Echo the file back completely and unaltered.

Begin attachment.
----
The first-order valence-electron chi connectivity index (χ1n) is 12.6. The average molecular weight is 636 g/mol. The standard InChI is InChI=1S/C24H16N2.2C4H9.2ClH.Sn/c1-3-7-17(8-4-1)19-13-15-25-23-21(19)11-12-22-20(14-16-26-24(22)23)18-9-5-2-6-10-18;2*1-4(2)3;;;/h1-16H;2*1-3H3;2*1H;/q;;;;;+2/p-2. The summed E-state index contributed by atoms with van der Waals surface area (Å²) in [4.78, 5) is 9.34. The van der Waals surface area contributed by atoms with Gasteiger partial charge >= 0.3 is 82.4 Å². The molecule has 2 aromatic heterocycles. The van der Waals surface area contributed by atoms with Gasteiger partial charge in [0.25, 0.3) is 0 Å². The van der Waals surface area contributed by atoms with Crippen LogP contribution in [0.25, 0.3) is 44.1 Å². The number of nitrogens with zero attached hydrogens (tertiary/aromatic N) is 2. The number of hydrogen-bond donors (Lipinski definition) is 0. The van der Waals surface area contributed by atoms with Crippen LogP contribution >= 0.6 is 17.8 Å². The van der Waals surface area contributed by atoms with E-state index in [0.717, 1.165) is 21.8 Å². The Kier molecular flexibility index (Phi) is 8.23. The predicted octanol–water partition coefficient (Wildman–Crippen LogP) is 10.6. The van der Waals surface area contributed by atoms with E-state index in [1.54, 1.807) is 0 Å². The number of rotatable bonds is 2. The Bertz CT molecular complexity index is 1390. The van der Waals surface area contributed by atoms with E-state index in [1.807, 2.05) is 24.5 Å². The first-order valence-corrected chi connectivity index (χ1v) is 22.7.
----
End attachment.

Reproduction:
The first-order valence-electron chi connectivity index (χ1n) is 12.6. The average molecular weight is 636 g/mol. The standard InChI is InChI=1S/C24H16N2.2C4H9.2ClH.Sn/c1-3-7-17(8-4-1)19-13-15-25-23-21(19)11-12-22-20(14-16-26-24(22)23)18-9-5-2-6-10-18;2*1-4(2)3;;;/h1-16H;2*1-3H3;2*1H;/q;;;;;+2/p-2. The summed E-state index contributed by atoms with van der Waals surface area (Å²) in [4.78, 5) is 9.34. The van der Waals surface area contributed by atoms with Gasteiger partial charge >= 0.3 is 82.4 Å². The molecule has 2 aromatic heterocycles. The van der Waals surface area contributed by atoms with Gasteiger partial charge in [0.25, 0.3) is 0 Å². The van der Waals surface area contributed by atoms with Crippen LogP contribution in [0.25, 0.3) is 44.1 Å². The number of nitrogens with zero attached hydrogens (tertiary/aromatic N) is 2. The number of hydrogen-bond donors (Lipinski definition) is 0. The van der Waals surface area contributed by atoms with Crippen LogP contribution >= 0.6 is 17.8 Å². The van der Waals surface area contributed by atoms with E-state index in [0.717, 1.165) is 21.8 Å². The Kier molecular flexibility index (Phi) is 8.23. The predicted octanol–water partition coefficient (Wildman–Crippen LogP) is 10.6. The van der Waals surface area contributed by atoms with E-state index in [1.54, 1.807) is 0 Å². The number of rotatable bonds is 2. The Bertz CT molecular complexity index is 1390. The van der Waals surface area contributed by atoms with E-state index in [1.807, 2.05) is 24.5 Å². The first-order valence-corrected chi connectivity index (χ1v) is 22.7.